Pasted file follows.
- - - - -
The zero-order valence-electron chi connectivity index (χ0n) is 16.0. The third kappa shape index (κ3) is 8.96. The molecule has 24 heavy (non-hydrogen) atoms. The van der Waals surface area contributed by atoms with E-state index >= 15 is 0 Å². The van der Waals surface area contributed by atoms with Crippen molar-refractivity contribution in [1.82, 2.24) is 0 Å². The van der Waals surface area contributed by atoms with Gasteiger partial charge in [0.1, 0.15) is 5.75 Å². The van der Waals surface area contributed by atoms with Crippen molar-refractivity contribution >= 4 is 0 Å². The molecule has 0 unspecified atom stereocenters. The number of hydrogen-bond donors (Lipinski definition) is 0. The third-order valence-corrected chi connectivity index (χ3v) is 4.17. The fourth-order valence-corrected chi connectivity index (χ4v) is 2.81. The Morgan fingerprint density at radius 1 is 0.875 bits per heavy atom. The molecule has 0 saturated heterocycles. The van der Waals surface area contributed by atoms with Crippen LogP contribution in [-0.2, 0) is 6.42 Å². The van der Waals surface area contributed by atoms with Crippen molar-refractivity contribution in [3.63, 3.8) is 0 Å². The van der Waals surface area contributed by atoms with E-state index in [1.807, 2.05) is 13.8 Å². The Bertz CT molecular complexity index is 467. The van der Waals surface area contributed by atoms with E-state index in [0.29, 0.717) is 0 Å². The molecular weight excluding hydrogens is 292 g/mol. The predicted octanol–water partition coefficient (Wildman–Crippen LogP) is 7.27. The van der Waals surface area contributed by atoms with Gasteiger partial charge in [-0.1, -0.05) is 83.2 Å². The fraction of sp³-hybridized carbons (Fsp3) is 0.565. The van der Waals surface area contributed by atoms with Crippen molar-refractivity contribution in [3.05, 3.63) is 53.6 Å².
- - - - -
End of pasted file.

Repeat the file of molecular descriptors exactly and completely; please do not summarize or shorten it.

The zero-order valence-electron chi connectivity index (χ0n) is 16.0. The third kappa shape index (κ3) is 8.96. The molecule has 24 heavy (non-hydrogen) atoms. The van der Waals surface area contributed by atoms with E-state index >= 15 is 0 Å². The van der Waals surface area contributed by atoms with Crippen molar-refractivity contribution in [1.82, 2.24) is 0 Å². The van der Waals surface area contributed by atoms with Gasteiger partial charge in [0.1, 0.15) is 5.75 Å². The van der Waals surface area contributed by atoms with Crippen molar-refractivity contribution >= 4 is 0 Å². The molecule has 0 unspecified atom stereocenters. The number of hydrogen-bond donors (Lipinski definition) is 0. The third-order valence-corrected chi connectivity index (χ3v) is 4.17. The fourth-order valence-corrected chi connectivity index (χ4v) is 2.81. The Morgan fingerprint density at radius 1 is 0.875 bits per heavy atom. The molecule has 0 saturated heterocycles. The van der Waals surface area contributed by atoms with Crippen LogP contribution in [-0.2, 0) is 6.42 Å². The van der Waals surface area contributed by atoms with Crippen molar-refractivity contribution in [3.63, 3.8) is 0 Å². The van der Waals surface area contributed by atoms with E-state index in [1.807, 2.05) is 13.8 Å². The Bertz CT molecular complexity index is 467. The van der Waals surface area contributed by atoms with E-state index in [0.29, 0.717) is 0 Å². The molecular weight excluding hydrogens is 292 g/mol. The predicted octanol–water partition coefficient (Wildman–Crippen LogP) is 7.27. The van der Waals surface area contributed by atoms with Gasteiger partial charge in [-0.1, -0.05) is 83.2 Å². The fraction of sp³-hybridized carbons (Fsp3) is 0.565. The van der Waals surface area contributed by atoms with Crippen molar-refractivity contribution in [3.05, 3.63) is 53.6 Å².